Making our mark despite widespread disruption
This week, we hosted two gatherings that gave a real sense of the progress we are making on the strategic vision for this world-class cancer alliance.
The Annual General Meeting held this morning was a great chance to take stock of what has been achieved in a challenging but exciting year for us. And earlier this week, the Distributed Leadership Summit was a rare chance to get a helicopter view of how our collective impact model works in practice. I regularly endorse this unique leadership model as the key to getting things done in the alliance. It is a view that is reinforced whenever we get together.
In addition to ‘day jobs’ in member institutions, our leadership group is supported by VCCC Alliance program managers to address opportunities for improvement and innovation in research and education that will have clinical benefit. The leaders have extensive networks, here and overseas. This global perspective, collective knowledge, and the ability to connect and engage in mutually reinforcing activities are fundamental to change and improvements in our programs of work across all major cancers, cancer nursing, primary care, health services research and palliative care.
Trying something new
I am always excited to listen to the ideas shared among the group which, coupled with initiatives outlined in our Strategic Program Plan have capacity to improve the lives of people affected by cancer.
Fundamentally changing practice is complex, so our leadership group is sharing the load on many fronts from driving policy to creating pathways for novel diagnostics and therapies. Alliance-wide clinical trials will have impacts on poorer outcome cancers. Educational initiatives and research symposia will train our future workforce. We are seeing a steady progression in the collection of in-depth data in registries and efficacy of optimal care pathways. This improvement in cancer datasets is fundamental to achieving the vision of the VCCC Alliance. Despite the disruption of the pandemic, this important work is going on virtually unabated.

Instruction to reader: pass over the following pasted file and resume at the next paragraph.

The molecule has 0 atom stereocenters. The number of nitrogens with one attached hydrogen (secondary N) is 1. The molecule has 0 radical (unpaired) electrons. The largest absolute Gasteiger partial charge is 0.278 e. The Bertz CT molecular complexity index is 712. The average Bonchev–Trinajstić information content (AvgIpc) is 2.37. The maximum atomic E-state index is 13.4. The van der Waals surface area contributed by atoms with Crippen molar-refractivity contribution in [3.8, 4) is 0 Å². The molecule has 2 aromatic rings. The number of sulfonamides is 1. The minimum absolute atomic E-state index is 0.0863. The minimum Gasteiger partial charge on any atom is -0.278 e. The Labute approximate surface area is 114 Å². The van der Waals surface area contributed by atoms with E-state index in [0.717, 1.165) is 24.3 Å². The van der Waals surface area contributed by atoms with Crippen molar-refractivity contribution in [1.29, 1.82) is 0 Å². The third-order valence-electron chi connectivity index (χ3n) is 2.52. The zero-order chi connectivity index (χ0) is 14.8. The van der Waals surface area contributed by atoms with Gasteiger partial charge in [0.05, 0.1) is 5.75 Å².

New Research and Education (R&E Lead) role in Aboriginal Health
But there is more to do. We are currently seeking expressions of interest for the newly created role of Research and Education (R&E Lead), Aboriginal & Torres Strait Islander Health. We have great hopes for addressing the inequities experienced by Aboriginal and Torres Strait Islander people across our state and with our collaborators nationally.
It is a good time to get this work underway. In May this year, a National Health and Medical Research Council-funded national network of Aboriginal and Torres Strait Islander health researchers was established. Called the National First Nations Research Network the group is made up of a team of 91 investigators, led by four First Nations leaders, and represents the largest cohort of Aboriginal and Torres Strait Islander researchers ever assembled.
Opportunities will no doubt come from this new network and we are keen to explore collaborations in Victoria, regionally and Australia-wide.
Annual Report 2020-21
There is much to celebrate in this year’s annual report tabled this week at our AGM. Our value as a collective impact organisation is clear. At the intersection of our past and current strategic plans, we can take great pride in so many achievements. Certainly, none of these outcomes would have been possible without the efforts of so many from within the alliance and beyond it.
We recognise however that the workforce all around us continues to battle against the odds. The conditions for the cancer nursing workforce are not sustainable and the Victorian COVID-19 Cancer Taskforce has recently advocated for short and medium-term interventions to mitigate the pressures.
When I think about the challenges for our workforce, it remains critical for us all to support each other at this difficult time as so well embodied in the concepts behind today’s RU OK Day.
Albury Wodonga Regional Cancer Centre turns five
On a celebratory note, this week marks the five-year anniversary of the Albury Wodonga Regional Cancer Centre. The centre is a VCCC Alliance regional affiliate and has become a hub for the development of clinical trials innovations, including teletrials, ensuring an increase in the number of patients with cancer living in a regional area who can receive clinical trial treatment closer to home. We are delighted for their milestone and congratulate the exceptional staff who are doing so much for people affected by cancer in the region while also navigating the challenges of the state border and COVID-19.
Prof Grant McArthur